Just Bill and the Mister

December 10, 2009


Filed under: Uncategorized — bknister @ 9:06 am
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The previous post detailed the facts as best we know them about about our rescue dog, Chelsea. 

My wife Barbara did manage to find the web address of the family that got rid of her.  The wife responded with a well written, self-serving e-mail.  In it, she describes Chelsea as having been acquired, when she was about two,  from a family living in a trailer.  Her tail was already damaged, and her left eye blind–says the writer.  The second family’s reason for wanting a another  dog was to serve as a companion for their Australian cattle dog. 

The writer characterizes Chelsea’s life with her new family as ideal, a happy, outdoor-dog’s life in the company of their alpha male cattle dog.  The two lived outside, chased cars and wildlife, and were, according to the writer, boon companions. 

Then the alpha died.  After this, the writer says Chelsea retreated under her favorite bush and spent her days there.  Given her ways when she came to us (and however self-serving the rest of the e-mail may be), this makes sense.  Chelsea is extremely sensitive, and almost alarmingly intelligent.  It’s easy to think of her grieving over the death of her companion, a powerful male cattle dog.  For a long time before we learned any of this, my wife and I thought Chelsea was grieving over having been taken from her foster family (those good people will get a posting of their own).  In fact, of the dozens of dogs in our community encountered on walks over the years, only two have roused Chelsea’s interest.  Both look something like Aussie cattle dogs. 

Then, we’re told, someone in Chelsea’s new family had a baby.  This, added to Chelsea’s grieving, caused her stock to drop with her owners.  She was now boring, no fun, just there without purpose under her bush.  So, the family got a golden retriever puppy.  From what we know of her, it’s easy to believe how big this did not go over.  Chelsea doesn’t like frisky, in-your-face dogs, especially puppies.

But in the end, what gives the lie to at least some of the writer’s history is the nasty, near-death state of neglect our dog was in when she was dumped at the Vanderburgh Humane Society in Evansville, Indiana.  Everyone who has a dog and cares about it knows the following: along with the basics of food, water and shelter, dogs at a minimum need Heart Guard as a prophylactic against heart worm, and Frontline or something like it to prevent fleas. 

Neither were apparently provided to Chelsea.  And obviously, she was never groomed.  The writer told us the dog had been spayed before coming to live at her new house, so there had never been any need to take her to a vet.  Nor was she ever allowed in the house.  We judge from her initial refusal to eat regular dog food that the family fed her with table scraps.

And so forth.  When bitter thoughts about this treatment rise and add to the day’s store of angst, I comfort myself with knowing that, had Chelsea lived in Evansville with people worthy of her, she would never have made the journey that brought her to us. She’s been with us now five years.  Like the white hairs on my chin, those on Chelsea’s speak to “the aging process.”   

Yes, it’s the process leading all things organic back to alluvial  ashes to ashes, dust to dust.  But so what if this is true for all living things?  Chelsea has become so important to us that every time my wife and I try to imagine life in her absence, we fail.  When she dies, no strength of reason or common sense or simple acceptance of How Things Are is going to make much difference.  It will be awful, and we will have to grieve our way through, as we believe she did.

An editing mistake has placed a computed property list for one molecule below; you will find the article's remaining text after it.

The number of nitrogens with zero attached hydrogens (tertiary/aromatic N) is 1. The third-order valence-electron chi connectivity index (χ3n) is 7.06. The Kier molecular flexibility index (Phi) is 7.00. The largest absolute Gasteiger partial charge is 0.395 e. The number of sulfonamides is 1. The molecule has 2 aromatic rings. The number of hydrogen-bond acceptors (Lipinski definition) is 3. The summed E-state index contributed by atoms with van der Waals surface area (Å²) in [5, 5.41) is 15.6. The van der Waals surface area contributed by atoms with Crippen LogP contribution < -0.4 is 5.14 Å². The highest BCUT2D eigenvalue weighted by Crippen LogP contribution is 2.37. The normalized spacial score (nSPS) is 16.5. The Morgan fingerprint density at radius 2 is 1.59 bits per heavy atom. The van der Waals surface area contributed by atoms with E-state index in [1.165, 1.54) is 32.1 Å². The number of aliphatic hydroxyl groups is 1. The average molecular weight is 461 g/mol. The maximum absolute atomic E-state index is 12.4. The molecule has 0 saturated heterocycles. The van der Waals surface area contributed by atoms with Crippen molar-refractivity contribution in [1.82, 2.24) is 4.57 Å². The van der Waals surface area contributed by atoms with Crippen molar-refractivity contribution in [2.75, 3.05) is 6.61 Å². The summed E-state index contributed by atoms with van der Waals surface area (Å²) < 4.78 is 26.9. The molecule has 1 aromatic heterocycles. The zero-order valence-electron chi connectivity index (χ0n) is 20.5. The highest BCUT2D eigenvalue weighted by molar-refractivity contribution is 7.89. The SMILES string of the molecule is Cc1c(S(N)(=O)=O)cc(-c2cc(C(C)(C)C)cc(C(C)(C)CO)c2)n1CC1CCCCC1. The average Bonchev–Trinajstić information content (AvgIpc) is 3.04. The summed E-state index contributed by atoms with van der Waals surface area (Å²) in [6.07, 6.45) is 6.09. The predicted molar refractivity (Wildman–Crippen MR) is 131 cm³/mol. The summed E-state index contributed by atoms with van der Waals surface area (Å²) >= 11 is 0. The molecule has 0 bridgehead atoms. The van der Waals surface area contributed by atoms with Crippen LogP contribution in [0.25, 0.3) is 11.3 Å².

Knowing this makes each day—six or seven of Chelsea’s for every one of ours—a ticking, time-conscious blessing.


November 17, 2009


Filed under: Uncategorized — bknister @ 10:42 am
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The mister is nerving himself up to write about people he and the missus know.  These people have been to our den for parties, but the member of their family I know best is their dog Randy.  From his p-mail. 

 I’m big, but Randy is huge.  Bulky and loping, he has a head the size of the one a different friend of the mister’s put on his wall after a trip to Alaska.  It has weird headgear I don’t get at all.

When he’s taken out walking, Randy wears headgear, too, called a muzzle.  To be honest, I’m glad they make him wear it, from the noises he makes inside the thing.  I think his mister and missus got Randy because they’re afraid of something.

November 9, 2009

baseball blues

Filed under: Uncategorized — bknister @ 12:29 pm
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The mister is watching a post-season baseball game, the Angels and Yankees.  I think it’s probably better for him than actually going to games.    

He and the missus went to a Tigers game in late September.  After they left, I lay on the kitchen floor, listening, dozing.  But right away I knew when they finally turned the corner onto our block. 

Being a dog and not having much sense of time passing, I never know how long they’ve been gone.  But I know the sound of their two cars.  They’re different from all the other sounds made by the neighbors’ cars, pickup trucks, vans, motorcycles, SUVs, motorized scooters, lawnmowers, weed whackers, edgers, chain saws, leaf blowers and so forth. 

Just before they turn in the drive, I hear the garage door start to open.  How this door knows what I know is a mystery to me.  I see no evidence of dogness to it, but it doesn’t matter, because that sound means they really are back, not just passing in front of the house and going away again (say, back for the bag of ice they paid for but then forgot to take out of the freezer on leaving the market). 

This is when I get up and stand waiting.  When I actually see them walking from the garage, I stand on my hind legs and place my paws on the door.  This way, I’m looking out the window when they come up the stairs.  I’ve come to think these little bits of stage business are important to them, that they like seeing me waiting this way. 

I think they like knowing it matters to me they’ve come back–and it does.  Once they’re inside, I am lavished with praise, and usually get a treat in the bargain.  As with the garage door, I have no idea how this works.  Why having slept for hours makes me worthy of so much attention is another mystery, but I’m not complaining.

The missus drives a Buick, the mister a Dodge van.  The van is what we use to go back and forth to Florida.  The traveling means we’re what’s called snowbirds.  There’s another mystery:  just when the weather starts to get better here in Michigan—cooler, more comfortable—the mister and missus start loading all kinds of things in the van, along with my crate.